Ideally, the mixing bucket should be filled up to 2/3 of its height with material, so that you still have enough in reserve during mixing and can move the mixture in the bucket easily.

You should also make sure that the paddle is completely immersed in the mixture. This reduces the amount of force required during mixing and prevents material from being thrown out or excessive air from being introduced into the mixture. You can find out more about suitable buckets here.

#3 – The right motor

Professionals usually use special stirrers. This has the advantage that appropriately powerful machines are available for stirring. These power tools transform the force of the motor into torque for mixing. That is why their speeds are also much lower than those of drills. Drills are only conditionally suited as mixing tools. Since their speeds are usually much too high, this leads to the machine overheating and finally failing within a short period of time when mixing tough or heavy materials.

A rule of thumb therefore applies:

- Heavy masses require a lot of force and therefore a lower speed.
- A faster speed is generally used for thin, light materials.

There are also so-called duo machines. These double mixers with counter-rotating blades are particularly suitable for mixing large quantities of heavy masses, especially quartz-filled epoxy resins. The counter-rotating paddles neutralize the so-called reverse torque of the machine on the operator. This effect leads to a significant reduction in physical strain. An additional and decisive factor is the time saved for mixing. Particularly with heavy mixtures, this is reduced by almost half.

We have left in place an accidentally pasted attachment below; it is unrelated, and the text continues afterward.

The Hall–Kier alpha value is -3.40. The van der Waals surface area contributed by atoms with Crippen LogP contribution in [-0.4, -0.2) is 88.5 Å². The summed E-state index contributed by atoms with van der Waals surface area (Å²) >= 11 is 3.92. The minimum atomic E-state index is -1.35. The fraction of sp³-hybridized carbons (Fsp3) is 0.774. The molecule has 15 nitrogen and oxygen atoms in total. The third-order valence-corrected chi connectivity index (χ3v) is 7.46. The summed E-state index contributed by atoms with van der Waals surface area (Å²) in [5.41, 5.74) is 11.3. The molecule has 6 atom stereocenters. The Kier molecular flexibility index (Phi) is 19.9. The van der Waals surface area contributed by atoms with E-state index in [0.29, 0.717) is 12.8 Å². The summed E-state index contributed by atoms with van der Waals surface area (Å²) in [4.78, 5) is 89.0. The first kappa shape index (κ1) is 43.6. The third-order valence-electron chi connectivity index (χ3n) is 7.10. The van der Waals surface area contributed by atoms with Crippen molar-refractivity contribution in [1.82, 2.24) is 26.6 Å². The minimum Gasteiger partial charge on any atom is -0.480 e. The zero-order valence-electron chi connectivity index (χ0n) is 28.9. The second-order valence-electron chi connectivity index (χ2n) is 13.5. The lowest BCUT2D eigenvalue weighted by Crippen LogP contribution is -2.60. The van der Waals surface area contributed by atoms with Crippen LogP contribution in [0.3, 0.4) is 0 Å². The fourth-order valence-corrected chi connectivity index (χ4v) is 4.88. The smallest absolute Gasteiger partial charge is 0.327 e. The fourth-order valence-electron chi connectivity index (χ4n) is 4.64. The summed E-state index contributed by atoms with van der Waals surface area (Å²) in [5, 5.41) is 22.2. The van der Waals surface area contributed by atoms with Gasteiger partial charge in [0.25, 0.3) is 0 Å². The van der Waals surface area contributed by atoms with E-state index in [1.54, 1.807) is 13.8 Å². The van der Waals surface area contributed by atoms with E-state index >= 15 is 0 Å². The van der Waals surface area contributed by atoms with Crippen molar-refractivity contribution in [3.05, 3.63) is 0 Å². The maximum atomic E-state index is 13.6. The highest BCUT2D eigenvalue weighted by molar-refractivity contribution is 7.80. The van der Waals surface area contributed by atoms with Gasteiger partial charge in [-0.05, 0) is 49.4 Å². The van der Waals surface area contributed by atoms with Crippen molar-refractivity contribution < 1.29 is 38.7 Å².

More about our hand-mixer program


#4 – Observe the correct amount of water and correct sequence

The right paddle, the right hand mixer and the right bucket have been found. Now it's time for the mixing itself. Here, too, there are a few factors to consider in order to achieve a top mixing result. The ingredients of modern construction chemicals are becoming increasingly complex. It is therefore very important to mix the materials correctly.

The key factor here is the right amount of water for the mixture. Follow the manufacturer's instructions, they have a reason. Often a little too much or too little water is enough and the mixture no longer fits the recipe. A measuring bucket or a dosing device can be used as an aid. Ready-mixed mortar must not be further diluted with water, otherwise it will "water down" and become unusable.